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    Pancreatic Cancer Health Center

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    Pancreatic Cancer Symptoms

    Pancreatic cancer often goes undetected until it's advanced and difficult to treat. In the vast majority of cases, symptoms only develop after pancreatic cancer has grown and begun to spread.

    Because more than 95% of pancreatic cancer is the adenocarcinoma type, we'll describe those symptoms first, followed by symptoms of rare forms of pancreatic cancer.

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    Pancreatic Cancer Symptoms: Location Matters

    Initially, pancreatic cancer tends to be silent and painless as it grows. By the time it's large enough to cause symptoms, pancreatic cancer has generally grown outside the pancreas. At this point, symptoms depend on the cancer's location within the pancreas:

    In general, symptoms appear earlier from cancers in the head of the pancreas, compared to those in the body and tail.

    Pancreatic Cancer and Gastrointestinal Symptoms

    Because pancreatic cancer grows around important areas of the digestive system, gastrointestinal symptoms often predominate:

    • Abdominal pain. More than 80% of people with pancreatic cancer eventually experience some abdominal pain as the tumor grows. Pancreatic cancer can cause a dull ache in the upper abdomen radiating to the back. The pain may come and go.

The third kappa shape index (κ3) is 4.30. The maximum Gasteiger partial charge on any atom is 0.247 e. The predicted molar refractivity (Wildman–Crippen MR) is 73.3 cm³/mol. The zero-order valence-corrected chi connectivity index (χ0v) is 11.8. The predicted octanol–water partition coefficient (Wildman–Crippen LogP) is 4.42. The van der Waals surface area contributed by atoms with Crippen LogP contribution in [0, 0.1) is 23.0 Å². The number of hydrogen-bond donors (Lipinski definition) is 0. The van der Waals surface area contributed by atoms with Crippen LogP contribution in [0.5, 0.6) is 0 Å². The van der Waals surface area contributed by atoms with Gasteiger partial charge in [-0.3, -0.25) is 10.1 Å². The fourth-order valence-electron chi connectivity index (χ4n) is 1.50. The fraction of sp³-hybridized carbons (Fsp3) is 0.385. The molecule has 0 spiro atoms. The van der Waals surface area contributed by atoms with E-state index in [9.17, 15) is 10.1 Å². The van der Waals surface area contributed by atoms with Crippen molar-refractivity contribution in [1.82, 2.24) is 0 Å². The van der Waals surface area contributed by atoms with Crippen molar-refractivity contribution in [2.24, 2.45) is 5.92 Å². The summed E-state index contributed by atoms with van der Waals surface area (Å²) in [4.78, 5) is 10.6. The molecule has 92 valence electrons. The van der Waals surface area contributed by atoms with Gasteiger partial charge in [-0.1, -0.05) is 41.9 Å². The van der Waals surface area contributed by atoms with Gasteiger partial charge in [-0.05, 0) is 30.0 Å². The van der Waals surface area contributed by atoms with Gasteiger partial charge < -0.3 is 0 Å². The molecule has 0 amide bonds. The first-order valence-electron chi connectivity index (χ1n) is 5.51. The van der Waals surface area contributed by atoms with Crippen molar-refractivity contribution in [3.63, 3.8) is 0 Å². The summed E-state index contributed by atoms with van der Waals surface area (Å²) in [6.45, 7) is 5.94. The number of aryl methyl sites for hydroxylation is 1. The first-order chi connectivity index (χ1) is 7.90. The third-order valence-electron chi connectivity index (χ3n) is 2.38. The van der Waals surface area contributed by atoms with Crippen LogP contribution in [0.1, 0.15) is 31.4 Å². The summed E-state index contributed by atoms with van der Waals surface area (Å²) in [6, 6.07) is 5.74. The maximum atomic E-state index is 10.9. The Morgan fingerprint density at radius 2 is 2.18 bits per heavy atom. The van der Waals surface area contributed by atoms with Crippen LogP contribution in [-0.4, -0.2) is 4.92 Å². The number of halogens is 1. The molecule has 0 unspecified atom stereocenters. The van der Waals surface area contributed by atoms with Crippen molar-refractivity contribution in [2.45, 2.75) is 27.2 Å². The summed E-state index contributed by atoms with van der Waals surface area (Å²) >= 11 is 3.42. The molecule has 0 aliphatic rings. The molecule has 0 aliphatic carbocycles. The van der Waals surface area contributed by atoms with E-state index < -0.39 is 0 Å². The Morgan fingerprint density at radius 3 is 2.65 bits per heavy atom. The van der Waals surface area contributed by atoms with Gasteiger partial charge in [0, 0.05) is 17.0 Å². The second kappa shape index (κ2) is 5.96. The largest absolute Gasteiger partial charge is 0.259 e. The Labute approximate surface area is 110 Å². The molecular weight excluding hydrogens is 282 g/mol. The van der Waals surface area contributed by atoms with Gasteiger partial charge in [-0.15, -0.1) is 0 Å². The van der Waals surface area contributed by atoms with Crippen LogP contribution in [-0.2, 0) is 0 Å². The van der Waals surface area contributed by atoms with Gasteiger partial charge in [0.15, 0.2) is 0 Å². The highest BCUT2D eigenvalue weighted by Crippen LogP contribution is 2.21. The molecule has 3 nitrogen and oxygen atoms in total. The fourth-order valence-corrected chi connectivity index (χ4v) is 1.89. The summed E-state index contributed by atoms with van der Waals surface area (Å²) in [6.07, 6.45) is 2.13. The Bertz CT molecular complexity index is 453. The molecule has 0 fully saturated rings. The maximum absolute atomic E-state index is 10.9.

• Bloating. Some people with pancreatic cancer have a sense of early fullness with meals (satiety) or an uncomfortable swelling in the abdomen.
    • Nausea
    • Diarrhea
    • Pale-colored stools. If the duct draining bile into the intestine is blocked by pancreatic cancer, the stools may lose their brown color and become pale or clay-colored. Urine may become darker.

    Pancreatic Cancer: Whole-Body Symptoms

    As it grows and spreads, pancreatic cancer affects the whole body. Such symptoms can include:

    • Weight loss
    • Malaise
    • Loss of appetite
    • Elevated blood sugars. Some people with pancreatic cancer develop diabetes as the cancer impairs the pancreas' ability to produce insulin. (However, the vast majority of people with a new diagnosis of diabetes do not have pancreatic cancer.)
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